The Wallace Collection

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Breech-loading wheel-lock gun with ramrod
  • Breech-loading wheel-lock gun with ramrod
  • Unknown Artist / Maker
  • Augsburg, Germany
  • c. 1600
  • Steel, gold, copper alloy, wood and antler, blued, engraved, gilded and stained
  • Length: 102.8 cm, overall
    Length: 78.1 cm, barrel
    Width: 1.3 cm, calibre
    Weight: 3.85 kg
  • Stamp: The fir-cone mark of Augsburg
  • A1081
  • European Armoury III
Images & Media
Further Reading
  • Breech-loading wheel-lock gun, the barrel of blued steel, octagonal at the breech, and deeply engraved at breech, muzzle, and at the end of the octagonal section, with leaf ornament which is gilt. Near the breech is stamped the fir-cone mark of Augsburg.

    The breech mechanism resembles the Snider system of the 19th century. The rear part of each half of the back-sight, which is divided longitudinally, has to be raised and then, by exerting pressure downwards and backwards on the backsight, a short bolt can be withdrawn from the rear of the breech-block, which is hinged on its left, allowing it to spring open, being hinged on the left side. A steel cartridge, which can be introduced and withdrawn through the opening thus formed, fits into the breech, which is chambered to receive it.

    The cartridge has a small extension at is rear end drilled with a vent, which communicates with the pan of the lock. Originally the cartridge (of which a number would be carried by the user of the gun) may have possessed its own pan to fit into that of the lock, which is exceptionally large and deep.

    The lock incorporates an external wheel covered with a casing of gilt brass, pierced and engraved with figures of mermen. It is spanned by the act of moving the cock into contact with the wheel. Alternatively, the operation can be effected in the usual manner by means of a spanner, and for this purpose the cock can be disconnected from the winding mechanism by withdrawing a hinged staple on the pivot (see also A1118). The surface of the lock-plate is blued. On the inside the two plates which serve as bearings for the mechanism are etched and engraved, in the case of one with monsters and of the other with a figure in peasant costume surrounded by scrollwork. There is a safety-catch, but the release button for the pan-cover catch is missing. The flat surface of the cock is engraved with a monster, and has a short cocking spur with a knob.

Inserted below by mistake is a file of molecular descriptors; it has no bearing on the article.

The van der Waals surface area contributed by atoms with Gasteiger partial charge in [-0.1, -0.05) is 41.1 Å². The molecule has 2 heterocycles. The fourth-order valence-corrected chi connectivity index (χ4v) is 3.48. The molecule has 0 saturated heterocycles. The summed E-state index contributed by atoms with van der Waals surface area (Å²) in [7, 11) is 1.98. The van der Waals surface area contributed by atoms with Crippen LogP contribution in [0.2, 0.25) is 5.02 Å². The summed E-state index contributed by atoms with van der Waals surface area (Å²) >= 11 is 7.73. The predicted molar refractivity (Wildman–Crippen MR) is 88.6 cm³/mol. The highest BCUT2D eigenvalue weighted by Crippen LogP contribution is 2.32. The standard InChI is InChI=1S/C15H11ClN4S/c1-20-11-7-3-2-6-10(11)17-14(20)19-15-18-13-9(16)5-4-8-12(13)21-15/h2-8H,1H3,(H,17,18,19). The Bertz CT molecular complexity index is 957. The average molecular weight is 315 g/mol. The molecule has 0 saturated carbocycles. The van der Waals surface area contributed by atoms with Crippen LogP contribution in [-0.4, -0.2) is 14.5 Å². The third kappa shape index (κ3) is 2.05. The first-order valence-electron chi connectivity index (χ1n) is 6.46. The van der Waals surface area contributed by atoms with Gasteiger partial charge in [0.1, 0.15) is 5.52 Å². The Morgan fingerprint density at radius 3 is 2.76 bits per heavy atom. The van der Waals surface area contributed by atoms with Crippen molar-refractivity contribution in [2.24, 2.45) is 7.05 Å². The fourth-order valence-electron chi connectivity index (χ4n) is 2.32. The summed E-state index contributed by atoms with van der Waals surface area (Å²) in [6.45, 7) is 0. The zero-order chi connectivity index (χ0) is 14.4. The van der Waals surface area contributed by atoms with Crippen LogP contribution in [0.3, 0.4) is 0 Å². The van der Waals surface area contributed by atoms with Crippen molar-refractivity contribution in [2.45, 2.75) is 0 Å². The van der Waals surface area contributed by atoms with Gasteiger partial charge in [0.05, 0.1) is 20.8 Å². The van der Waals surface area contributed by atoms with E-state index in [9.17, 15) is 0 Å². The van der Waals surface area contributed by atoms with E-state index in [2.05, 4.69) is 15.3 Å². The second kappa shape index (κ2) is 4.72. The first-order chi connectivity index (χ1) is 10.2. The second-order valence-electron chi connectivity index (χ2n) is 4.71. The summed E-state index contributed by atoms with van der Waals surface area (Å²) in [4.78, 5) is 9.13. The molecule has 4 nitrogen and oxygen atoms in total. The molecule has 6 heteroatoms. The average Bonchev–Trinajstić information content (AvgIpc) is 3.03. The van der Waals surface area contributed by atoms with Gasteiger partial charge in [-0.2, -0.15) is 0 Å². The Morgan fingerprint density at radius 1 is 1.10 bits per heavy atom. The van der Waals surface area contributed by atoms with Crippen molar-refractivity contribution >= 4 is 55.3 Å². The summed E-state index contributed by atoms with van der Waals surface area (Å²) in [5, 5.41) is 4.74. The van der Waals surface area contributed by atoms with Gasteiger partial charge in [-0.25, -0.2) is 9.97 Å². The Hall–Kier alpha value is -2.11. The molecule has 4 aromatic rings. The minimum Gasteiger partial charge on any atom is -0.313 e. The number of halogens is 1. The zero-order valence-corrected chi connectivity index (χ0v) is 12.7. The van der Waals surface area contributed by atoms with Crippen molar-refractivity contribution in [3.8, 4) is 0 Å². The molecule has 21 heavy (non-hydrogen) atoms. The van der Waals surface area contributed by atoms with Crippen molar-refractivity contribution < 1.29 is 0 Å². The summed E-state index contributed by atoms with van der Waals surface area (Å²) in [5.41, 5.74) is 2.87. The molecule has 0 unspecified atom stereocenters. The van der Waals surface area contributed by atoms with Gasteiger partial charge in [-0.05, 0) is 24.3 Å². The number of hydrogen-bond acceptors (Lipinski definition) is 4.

The stock, stained to look like ebony, is of German fashion, inlaid with strips of antler engraved with scrollwork, between which are lively hunting scenes. On the opposite face to the lock-plate are scenes of the Creation of Eve, the Temptation, and Expulsion from the Garden of Eden, whilst the butt is decorated with scenes of the Triumph of Youth and Love, respectively. The two ramrod pipes are engraved with nude female figures, the lower one representing Venus. The butt-trap is closed by a sliding cover which has a knob at the end carved in the form of a dog's head, and on the heel of the butt a antler button serves to preserve it from damage when in contact with the ground.

    Trigger-guard indented for the fingers and etched with a floral pattern on a gilt ground. Wooden ramrod with steel worm and antler tip.

    German (Augsburg), about 1600.

    Blackmore, Guns and Rifles of the World, 1965, fig. 355; L'Art Ancien, III, 368 and V, 587; Musée Rétrospectif, 1865, possibly; although F. Spitzer is credited in the captions of L'art ancien with the ownership of this gun, it cannot be identified among the pieces he exhibited in the Musée Rétrospectif, 1865.

    Provenance: Frédéric Spitzer.

    The decoration of the stock resembles that on A1077. A very similar breech-loading gun is in the Musée de l' Armée (no. M 952), with Augsburg mark and self-winding lock. Compare also no. M 953, ibid. Guns with similar breech-loading action are: Henry VIII's gun in the Royal Armouries (inv. no. XII. 1); a gun in the Royal Scottish Museum, Edinburgh; a gun with lock, dated 1638, in the Metropolitan Museum, New York (Bashford Dean Collection, Kienbusch and Grancsay, no. 189); three guns and a pistol in the German Historical Museum, Berlin; a gun in the Tøjhusmuseet, Copenhagen; two guns in the Scott Collection in the Glasgow Corporation Museum. In the Hofjagd- und Rüstkammer at Vienna (Böheim, Album, 1898, pl. L (3)) there is a wheel-lock rifle, the stock of which is by the same maker as no. A1081, and the barrel also of Augsburg make. There is a pistol, by Hans Stockmann of Dresden, dated 1610, with similar mechanism in the Farquharson Collection in the Victoria and Albert Museum (M 641-1927). The gun of Don John of Austria at Madrid (K 14) has a similar stock, but Nuremberg marks on the barrel and lock. See also nos. A1148-9.

    Of the comparable weapons listed in the 1962 Catalogue, that in the Royal Scottish Museum is No. 1869.9.3 (Norman, 1972, no. 59, with a list of comparable examples); that in the Metropolitan Museum, New York, which also bears the Augsburg town-mark, is no. 29.158.671; the whereabouts since the Second World War of the Berlin weapons is unknown; neither of the Glasgow guns are strictly comparable, since no. E.1939.65.up is self-spanning but on a different principle, while E.1939.65.un is not self-spanning. That in the Victoria and Albert Museum is not self- spanning. On a comparable pistol, formerly in the collection of Lord Astor at Hever Castle, the pan was fixed to the removable cartridge (sold at Sotheby's, 5 May 1983, lot 61, repr. in cat). Another list of comparable pieces is given by Carpegna in which he distinguishes between the various methods of self-spanning (Firearms, 1975, under cat., no. 14, p. 63, n. 6 and 64, n. 11).